Margaret Feinberg

November 3, 2009

Margaret Feinberg was the final speaker at the Youth Specialties Conference. Some of our Sunday School classes at church have used “The Organic God” DVD series. I love to hear her speak because she is so authentic and she loves the Bible very much and this is obvious in the way she handles her topics.

Her new book is Scouting the Divine. She wrote the book after spending time with a sheperdess in Portland, a farmer in Nebraska, a beekeeper in Southern Colorado and a vitner in the Napa Valley. She did this because over and over in the Bible, there are references to sheep, agriculture, honey and wine.

The Shepherdess in Portland, OR

She told a story about how she went to the sheep pasture with the shepherdess, Lynn. Lynn whispered her instructions to Margaret. Margaret asked, “why are we whispering?” Lynn replied, “because at the first sound of my voice, they will all come running toward us.” And this was true. As soon as Lynn called, “Sheep, sheep, sheep!” the sheep all came running.

Margaret was reminded of John 10:1-5

‘Very truly, I tell you, anyone who does not enter the sheepfold by the gate but climbs in by another way is a thief and a bandit. The one who enters by the gate is the shepherd of the sheep. The gatekeeper opens the gate for him, and the sheep hear his voice. He calls his own sheep by name and leads them out. When he has brought out all his own, he goes ahead of them, and the sheep follow him because they know his voice. They will not follow a stranger, but they will run from him because they do not know the voice of strangers.’

Sheep are created to respond to the voice of their shepherd.

Margaret also listened to Lynn describe each of the sheep, calling each by name and listing their unique qualities. She listened as the shepherdess had her back to her sheep, but she responded to each one’s bleat, calling each one by the correct name without even looking at them.

There are times when we question: God did you hear me?

Make no mistake, God hears every voice.

The Farmer in Nebraska

Margaret tried her hand at driving the tractor. She had a very tough time keeping the machine going in a straight line. She asked the farmer about rows of corn–they are always so perfectly aligned. How is it that farmers are able to plow their fields in such straight rows?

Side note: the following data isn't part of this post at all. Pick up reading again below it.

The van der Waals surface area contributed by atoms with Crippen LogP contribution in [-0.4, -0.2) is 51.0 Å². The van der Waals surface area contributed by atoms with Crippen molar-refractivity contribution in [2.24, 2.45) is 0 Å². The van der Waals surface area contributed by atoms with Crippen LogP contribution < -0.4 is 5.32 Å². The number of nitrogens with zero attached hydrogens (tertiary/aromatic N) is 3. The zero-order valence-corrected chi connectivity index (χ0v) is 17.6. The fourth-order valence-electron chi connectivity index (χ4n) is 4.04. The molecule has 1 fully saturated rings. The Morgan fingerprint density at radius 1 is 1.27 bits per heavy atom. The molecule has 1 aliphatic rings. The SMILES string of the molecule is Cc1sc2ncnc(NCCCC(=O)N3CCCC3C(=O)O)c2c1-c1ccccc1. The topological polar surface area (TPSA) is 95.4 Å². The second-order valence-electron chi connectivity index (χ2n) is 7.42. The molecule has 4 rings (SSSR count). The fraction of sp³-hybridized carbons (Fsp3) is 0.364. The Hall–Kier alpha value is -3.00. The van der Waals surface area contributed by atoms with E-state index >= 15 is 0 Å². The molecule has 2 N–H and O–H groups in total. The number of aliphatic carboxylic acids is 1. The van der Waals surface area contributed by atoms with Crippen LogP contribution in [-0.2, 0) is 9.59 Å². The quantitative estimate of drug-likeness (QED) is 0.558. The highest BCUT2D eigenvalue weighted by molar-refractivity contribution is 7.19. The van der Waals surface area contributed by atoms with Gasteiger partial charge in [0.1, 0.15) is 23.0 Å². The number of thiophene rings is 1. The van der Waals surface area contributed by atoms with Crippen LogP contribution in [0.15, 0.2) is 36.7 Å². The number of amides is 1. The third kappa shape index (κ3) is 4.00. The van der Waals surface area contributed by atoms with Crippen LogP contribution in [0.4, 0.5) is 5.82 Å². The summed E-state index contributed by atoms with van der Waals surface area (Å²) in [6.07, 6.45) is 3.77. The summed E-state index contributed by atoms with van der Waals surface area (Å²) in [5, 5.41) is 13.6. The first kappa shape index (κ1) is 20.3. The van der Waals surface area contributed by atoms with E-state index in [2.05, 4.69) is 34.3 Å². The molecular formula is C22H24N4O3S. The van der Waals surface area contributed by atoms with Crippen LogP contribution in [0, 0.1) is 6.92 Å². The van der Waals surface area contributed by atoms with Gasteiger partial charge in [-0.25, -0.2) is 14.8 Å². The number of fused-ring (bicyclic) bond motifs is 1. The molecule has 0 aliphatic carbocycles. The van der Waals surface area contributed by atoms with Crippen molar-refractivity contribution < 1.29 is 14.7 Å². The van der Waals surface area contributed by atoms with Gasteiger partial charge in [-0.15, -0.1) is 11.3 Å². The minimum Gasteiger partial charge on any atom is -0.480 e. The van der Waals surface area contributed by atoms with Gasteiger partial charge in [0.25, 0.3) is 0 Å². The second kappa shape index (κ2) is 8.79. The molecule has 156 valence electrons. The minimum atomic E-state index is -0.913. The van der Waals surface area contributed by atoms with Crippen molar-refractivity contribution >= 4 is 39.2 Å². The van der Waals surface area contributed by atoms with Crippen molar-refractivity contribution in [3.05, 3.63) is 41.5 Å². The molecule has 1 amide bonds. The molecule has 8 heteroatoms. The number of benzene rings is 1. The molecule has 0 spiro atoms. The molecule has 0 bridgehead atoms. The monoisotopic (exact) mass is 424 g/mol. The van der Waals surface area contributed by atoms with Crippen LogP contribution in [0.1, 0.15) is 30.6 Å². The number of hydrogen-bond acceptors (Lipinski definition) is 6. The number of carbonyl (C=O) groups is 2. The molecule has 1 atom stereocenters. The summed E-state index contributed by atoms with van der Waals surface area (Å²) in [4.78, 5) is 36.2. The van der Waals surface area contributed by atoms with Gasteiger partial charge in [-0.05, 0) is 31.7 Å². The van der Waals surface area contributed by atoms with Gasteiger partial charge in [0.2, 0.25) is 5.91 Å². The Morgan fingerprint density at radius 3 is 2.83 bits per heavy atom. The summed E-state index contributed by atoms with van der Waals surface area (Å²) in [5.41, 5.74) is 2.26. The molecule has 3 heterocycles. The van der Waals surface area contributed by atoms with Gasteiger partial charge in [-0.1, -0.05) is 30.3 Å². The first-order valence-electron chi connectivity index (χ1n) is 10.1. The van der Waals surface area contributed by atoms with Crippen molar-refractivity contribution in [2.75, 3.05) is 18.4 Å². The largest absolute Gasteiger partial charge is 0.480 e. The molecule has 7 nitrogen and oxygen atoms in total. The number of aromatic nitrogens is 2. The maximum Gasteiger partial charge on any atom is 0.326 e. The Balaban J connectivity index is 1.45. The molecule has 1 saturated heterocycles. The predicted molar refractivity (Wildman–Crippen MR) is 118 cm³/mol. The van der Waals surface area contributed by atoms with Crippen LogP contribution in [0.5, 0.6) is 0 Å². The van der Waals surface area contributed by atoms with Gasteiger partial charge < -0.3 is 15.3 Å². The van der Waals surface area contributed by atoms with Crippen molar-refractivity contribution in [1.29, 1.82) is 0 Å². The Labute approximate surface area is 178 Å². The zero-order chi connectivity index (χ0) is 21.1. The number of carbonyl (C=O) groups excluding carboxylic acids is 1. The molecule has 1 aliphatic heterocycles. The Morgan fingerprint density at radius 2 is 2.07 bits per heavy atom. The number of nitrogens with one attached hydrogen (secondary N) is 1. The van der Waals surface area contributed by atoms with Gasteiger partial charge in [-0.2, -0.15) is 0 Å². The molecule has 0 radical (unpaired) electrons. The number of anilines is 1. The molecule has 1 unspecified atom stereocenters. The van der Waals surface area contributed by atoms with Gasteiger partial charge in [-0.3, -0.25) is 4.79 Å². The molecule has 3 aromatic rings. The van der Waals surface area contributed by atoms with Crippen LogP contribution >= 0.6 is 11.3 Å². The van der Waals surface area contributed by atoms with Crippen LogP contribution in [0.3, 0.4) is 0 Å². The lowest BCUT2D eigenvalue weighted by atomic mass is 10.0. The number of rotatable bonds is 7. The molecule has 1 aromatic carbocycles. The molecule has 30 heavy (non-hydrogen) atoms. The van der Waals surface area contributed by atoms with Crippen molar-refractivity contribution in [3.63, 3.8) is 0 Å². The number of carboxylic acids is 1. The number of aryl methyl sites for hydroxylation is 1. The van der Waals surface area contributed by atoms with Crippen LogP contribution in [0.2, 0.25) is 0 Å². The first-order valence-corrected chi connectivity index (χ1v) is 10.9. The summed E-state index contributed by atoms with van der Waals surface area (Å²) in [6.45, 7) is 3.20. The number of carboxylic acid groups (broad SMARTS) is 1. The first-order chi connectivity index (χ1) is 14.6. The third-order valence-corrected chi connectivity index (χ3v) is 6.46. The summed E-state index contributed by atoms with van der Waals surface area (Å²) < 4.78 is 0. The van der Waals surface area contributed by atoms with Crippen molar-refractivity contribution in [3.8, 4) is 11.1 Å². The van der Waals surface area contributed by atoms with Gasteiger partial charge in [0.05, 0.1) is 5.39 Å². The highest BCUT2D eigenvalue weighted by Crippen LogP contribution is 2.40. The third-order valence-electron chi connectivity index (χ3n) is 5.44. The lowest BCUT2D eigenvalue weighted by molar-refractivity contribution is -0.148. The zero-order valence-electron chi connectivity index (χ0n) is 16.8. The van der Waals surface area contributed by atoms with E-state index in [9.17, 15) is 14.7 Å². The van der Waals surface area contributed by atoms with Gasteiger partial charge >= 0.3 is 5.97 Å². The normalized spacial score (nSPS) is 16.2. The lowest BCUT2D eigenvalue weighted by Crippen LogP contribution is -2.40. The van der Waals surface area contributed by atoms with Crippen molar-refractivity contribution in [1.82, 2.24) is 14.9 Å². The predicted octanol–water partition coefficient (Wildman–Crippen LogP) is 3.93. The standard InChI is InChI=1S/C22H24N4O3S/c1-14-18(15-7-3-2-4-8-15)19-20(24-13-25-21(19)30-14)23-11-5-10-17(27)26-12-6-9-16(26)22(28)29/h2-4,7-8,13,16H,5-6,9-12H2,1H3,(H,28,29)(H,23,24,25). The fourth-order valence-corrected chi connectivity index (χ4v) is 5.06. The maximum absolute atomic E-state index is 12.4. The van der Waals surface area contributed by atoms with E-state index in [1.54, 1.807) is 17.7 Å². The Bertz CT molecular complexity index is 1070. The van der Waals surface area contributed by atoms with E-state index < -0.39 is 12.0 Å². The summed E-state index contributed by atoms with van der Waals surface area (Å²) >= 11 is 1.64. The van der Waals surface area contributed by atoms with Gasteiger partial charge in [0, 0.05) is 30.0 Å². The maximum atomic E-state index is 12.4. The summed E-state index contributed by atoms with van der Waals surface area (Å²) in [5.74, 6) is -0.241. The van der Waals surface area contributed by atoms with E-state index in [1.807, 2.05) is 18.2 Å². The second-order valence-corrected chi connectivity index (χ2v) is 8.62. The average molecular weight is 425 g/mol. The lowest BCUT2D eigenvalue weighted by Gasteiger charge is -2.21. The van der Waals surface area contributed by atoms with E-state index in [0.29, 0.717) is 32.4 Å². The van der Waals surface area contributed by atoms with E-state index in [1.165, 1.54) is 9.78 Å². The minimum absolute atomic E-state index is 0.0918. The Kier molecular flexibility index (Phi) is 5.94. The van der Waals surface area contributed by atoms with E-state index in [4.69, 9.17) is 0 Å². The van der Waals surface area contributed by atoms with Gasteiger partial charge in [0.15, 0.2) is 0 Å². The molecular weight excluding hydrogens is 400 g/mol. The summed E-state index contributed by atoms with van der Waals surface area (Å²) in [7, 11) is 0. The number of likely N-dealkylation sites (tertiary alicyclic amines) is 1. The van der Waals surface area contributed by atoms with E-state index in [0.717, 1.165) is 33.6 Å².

The farmer affirmed that getting a bend in your row of corn is not good. I means that the alignment is no longer straight and that the corn growing in that area will not get enough nutrients. But every farmer knows the secret. As you drive the tractor, you fix your eyes on something in the distance and the rows will be straight.

Margaret was reminded of Hebrews 12:1-2

Therefore, since we are surrounded by so great a cloud of witnesses, let us also lay aside every weight and the sin that clings so closely and let us run with perseverance the race that is set before us, looking to Jesus the pioneer and perfecter of our faith, who for the sake of the joy that was set before him endured the cross, disregarding its shame, and has taken his seat at the right hand of the throne of God.

In youth ministry (and any ministry), it’s easy and tempting to look at what’s going on around us. We get distracted by what the other youth minister in town is doing or we wonder why we don’t have the gifts that someone else has. But we need to keep our eyes fixed on the distance and not be distracted by what’s happening around us.

The Beekeeper in Southern Colorado

There are nearly 70 references to honey in the Bible. Most of them are about the Promised Land.

Margaret learned about the beehive and the organization of the beehive. Every bee has a specific job that it was created to do. Queen bees, attendant bees, guard bees, water bees, fanning bees, mortuary bees–they each have a unique job.

Margaret paralleled this to the body of Christ. Each member of the body has a unique job to do.

For any land to be overflowing with milk and honey, it woudl mean that everything in that land is in order. Every thing and everyone is fulfilling the appointed job.

The Vitner in Napa Valley, CA

John 15:1-5

‘I am the true vine, and my Father is the vine-grower. He removes every branch in me that bears no fruit. Every branch that bears fruit he prunes to make it bear more fruit. You have already been cleansed by the word that I have spoken to you. Abide in me as I abide in you. Just as the branch cannot bear fruit by itself unless it abides in the vine, neither can you unless you abide in me. I am the vine, you are the branches. Those who abide in me and I in them bear much fruit, because apart from me you can do nothing.

Margaret watched the vitner prune branches. The vitner did not use a machete, as Margaret had always pictured, but rather a very small pair of scissors.

The vitner said that it takes years–often it is as much as 20 years before the grapes you have planted are able to produce a wine to bottle and sell. This reminded Margaret that God does not deal with us in the short term, but in the long term.

Another thing to note is that vineyards are planted in rocky soil. Often vitners will plant stones in the soil. These stones produce the most distinctive, best possible flavor. Sometimes God allows us to be planted among stones and sometimes God allows stones to be placed in our soil. We want those stones removed, but God says no, because those stones will produce a distinct flavor in our lives that we could not have any other way.

Why is God revealed in such varied ways?

There is no single metaphor or word picture big enough to to contain the magnificence and goodness of God.

It is important to know God in each of these ways.